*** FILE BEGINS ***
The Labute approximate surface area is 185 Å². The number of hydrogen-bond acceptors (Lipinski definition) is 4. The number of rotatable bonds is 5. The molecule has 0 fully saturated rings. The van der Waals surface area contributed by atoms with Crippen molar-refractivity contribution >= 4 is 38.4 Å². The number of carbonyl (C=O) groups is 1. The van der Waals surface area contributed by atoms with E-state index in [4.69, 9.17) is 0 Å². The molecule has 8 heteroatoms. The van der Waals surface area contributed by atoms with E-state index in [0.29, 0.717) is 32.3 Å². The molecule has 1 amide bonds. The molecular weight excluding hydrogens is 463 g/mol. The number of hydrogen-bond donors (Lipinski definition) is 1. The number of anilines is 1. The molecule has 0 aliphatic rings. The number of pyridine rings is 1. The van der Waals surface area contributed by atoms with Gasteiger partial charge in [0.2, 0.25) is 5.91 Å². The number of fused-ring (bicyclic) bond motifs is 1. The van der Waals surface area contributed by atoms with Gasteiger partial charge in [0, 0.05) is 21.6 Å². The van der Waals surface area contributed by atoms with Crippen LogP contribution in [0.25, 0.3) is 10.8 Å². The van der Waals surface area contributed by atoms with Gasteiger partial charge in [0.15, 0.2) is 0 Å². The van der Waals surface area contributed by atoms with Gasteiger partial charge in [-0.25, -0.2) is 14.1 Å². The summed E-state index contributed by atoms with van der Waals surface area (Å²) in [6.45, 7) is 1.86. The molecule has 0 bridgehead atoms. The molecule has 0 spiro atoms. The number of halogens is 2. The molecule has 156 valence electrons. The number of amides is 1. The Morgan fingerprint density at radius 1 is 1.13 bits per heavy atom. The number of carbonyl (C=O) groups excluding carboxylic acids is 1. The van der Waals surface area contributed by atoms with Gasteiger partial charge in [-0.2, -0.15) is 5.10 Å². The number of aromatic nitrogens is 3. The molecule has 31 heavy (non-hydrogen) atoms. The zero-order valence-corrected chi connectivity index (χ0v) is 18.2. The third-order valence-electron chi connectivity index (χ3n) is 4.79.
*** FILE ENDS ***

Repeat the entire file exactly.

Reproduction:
The Labute approximate surface area is 185 Å². The number of hydrogen-bond acceptors (Lipinski definition) is 4. The number of rotatable bonds is 5. The molecule has 0 fully saturated rings. The van der Waals surface area contributed by atoms with Crippen molar-refractivity contribution >= 4 is 38.4 Å². The number of carbonyl (C=O) groups is 1. The van der Waals surface area contributed by atoms with E-state index in [4.69, 9.17) is 0 Å². The molecule has 8 heteroatoms. The van der Waals surface area contributed by atoms with E-state index in [0.29, 0.717) is 32.3 Å². The molecule has 1 amide bonds. The molecular weight excluding hydrogens is 463 g/mol. The number of hydrogen-bond donors (Lipinski definition) is 1. The number of anilines is 1. The molecule has 0 aliphatic rings. The number of pyridine rings is 1. The van der Waals surface area contributed by atoms with Gasteiger partial charge in [0.2, 0.25) is 5.91 Å². The number of fused-ring (bicyclic) bond motifs is 1. The van der Waals surface area contributed by atoms with Gasteiger partial charge in [0, 0.05) is 21.6 Å². The van der Waals surface area contributed by atoms with Crippen LogP contribution in [0.25, 0.3) is 10.8 Å². The van der Waals surface area contributed by atoms with Gasteiger partial charge in [0.15, 0.2) is 0 Å². The van der Waals surface area contributed by atoms with Gasteiger partial charge in [-0.25, -0.2) is 14.1 Å². The summed E-state index contributed by atoms with van der Waals surface area (Å²) in [6.45, 7) is 1.86. The molecule has 0 bridgehead atoms. The molecule has 0 spiro atoms. The number of halogens is 2. The molecule has 156 valence electrons. The number of amides is 1. The Morgan fingerprint density at radius 1 is 1.13 bits per heavy atom. The number of carbonyl (C=O) groups excluding carboxylic acids is 1. The van der Waals surface area contributed by atoms with Gasteiger partial charge in [-0.2, -0.15) is 5.10 Å². The number of aromatic nitrogens is 3. The molecule has 31 heavy (non-hydrogen) atoms. The zero-order valence-corrected chi connectivity index (χ0v) is 18.2. The third-order valence-electron chi connectivity index (χ3n) is 4.79.